Santa Maria Maggiore (St Mary Major), one of the four papal basilicas, was built by Pope Sixtus III (r. 432-440) shortly after the Council of Ephesus (431) agreed to promote the veneration of the Virgin Mary as the Mother of God.
The mosaic in the apse of the church, which has been hailed as the finest in Rome, depicts the Coronation of the Virgin Mary. It is the work of Jacopo Torriti and was completed in 1296.
In the centre of the mosaic Mary shares a throne with Christ, who solemnly places a jewelled crown on her head. The scene is set in a roundel with a star-studded blue background representing the firmament, with the sun and the moon beneath their feet.
Christ's crowning of Mary is being witnessed by a host of angels and saints. Pope Nicholas IV (r. 1288-92) and Cardinal Jacopo Colonna have also inveigled an invitation.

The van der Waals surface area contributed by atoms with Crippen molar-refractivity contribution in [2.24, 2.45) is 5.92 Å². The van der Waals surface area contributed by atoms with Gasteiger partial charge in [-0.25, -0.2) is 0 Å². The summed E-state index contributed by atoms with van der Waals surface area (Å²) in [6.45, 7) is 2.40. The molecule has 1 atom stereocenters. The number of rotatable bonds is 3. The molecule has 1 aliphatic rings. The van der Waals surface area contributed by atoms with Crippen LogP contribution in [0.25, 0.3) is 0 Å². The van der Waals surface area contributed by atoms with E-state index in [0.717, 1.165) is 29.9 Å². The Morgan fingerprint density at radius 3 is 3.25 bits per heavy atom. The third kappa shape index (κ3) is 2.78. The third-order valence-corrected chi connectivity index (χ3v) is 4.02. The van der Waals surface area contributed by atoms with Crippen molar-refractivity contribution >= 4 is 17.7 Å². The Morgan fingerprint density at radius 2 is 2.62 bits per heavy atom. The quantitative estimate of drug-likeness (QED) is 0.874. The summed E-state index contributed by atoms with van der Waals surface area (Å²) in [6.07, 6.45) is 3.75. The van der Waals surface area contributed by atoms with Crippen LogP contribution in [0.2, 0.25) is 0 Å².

The mosaic is signed in the left hand corner: IACOB(U)S TORRITI PICTOR H(OC) OP(US) MOSAIC(UM) FEC(IT).
In the lower apse are a series of mosaics depicting scenes from the life of Mary. Directly below the Coronation is the Dormition of the Virgin. Mary is lying on a bed, flanked by the Apostles, as a host of angels prepare to transport her body to Heaven. Jesus cradles her soul in his arms, while at the base of the bed two diminutive Franciscans and a layman kneel in prayer.
Blogging about Rome:
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My name is David Lown and I am an art historian from Cambridge, England. Since 2001 I have lived in Italy, where I run private and
small-group walking tours
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